This notion of “relying on truthfulness” is the problem with positive affirmation as a method of age verification, as it may be a foolproof method of preventing minors or other users from being inadvertently exposed to adult oriented material, but it will do nothing to stop a hormone crazed teen from sneaking a peek behind the curtain. Indeed, had the web been around when this author was 17, I suspect I would have clicked the 18+ button while muttering “idiots” under my breath, and felt quite self-satisfied with my cleverness.
At this point, putting the onus on parents who wouldn’t bother supervising younger children’s Internet usage and expecting them to watch their older teen’s surfing habits, rather than “trusting them to do the right thing,” is wishful thinking.
It is also naive and wishful thinking to believe that credit and debit card companies, whose interest literally lies in enslaving youth into a life of debt, will want to limit their use to an 18+ marketplace, and thus open the doorway to this method of age verification.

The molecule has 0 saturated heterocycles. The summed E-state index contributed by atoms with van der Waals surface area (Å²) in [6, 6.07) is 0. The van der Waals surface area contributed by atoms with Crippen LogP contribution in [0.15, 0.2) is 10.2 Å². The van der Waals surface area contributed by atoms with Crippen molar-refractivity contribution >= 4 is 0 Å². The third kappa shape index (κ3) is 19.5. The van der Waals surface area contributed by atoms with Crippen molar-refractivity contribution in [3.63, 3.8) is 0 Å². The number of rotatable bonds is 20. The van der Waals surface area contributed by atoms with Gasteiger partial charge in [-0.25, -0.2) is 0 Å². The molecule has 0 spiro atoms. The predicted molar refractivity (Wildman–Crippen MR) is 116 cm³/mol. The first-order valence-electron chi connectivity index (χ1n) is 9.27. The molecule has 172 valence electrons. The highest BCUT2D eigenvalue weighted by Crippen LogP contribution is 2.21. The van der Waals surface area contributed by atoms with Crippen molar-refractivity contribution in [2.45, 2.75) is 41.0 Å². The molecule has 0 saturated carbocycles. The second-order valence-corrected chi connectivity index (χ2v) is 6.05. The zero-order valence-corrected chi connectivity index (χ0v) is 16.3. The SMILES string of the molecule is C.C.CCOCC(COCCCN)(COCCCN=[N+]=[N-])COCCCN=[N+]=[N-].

So what does that leave us with?
Since the U.K. market is today’s frontline for online age verification and one where the processes may be echoed by other nations, it makes sense to study this region’s needs.
ATVOD requires an effective Content Access Control System (CAC System) that can verify a website user is over the age of 18, “at the point of registration or access by the mandatory use of technical tools for age verification,” — this means not only on “tour” pages, but before gaining access to paid members areas — and on free sites such as tubes.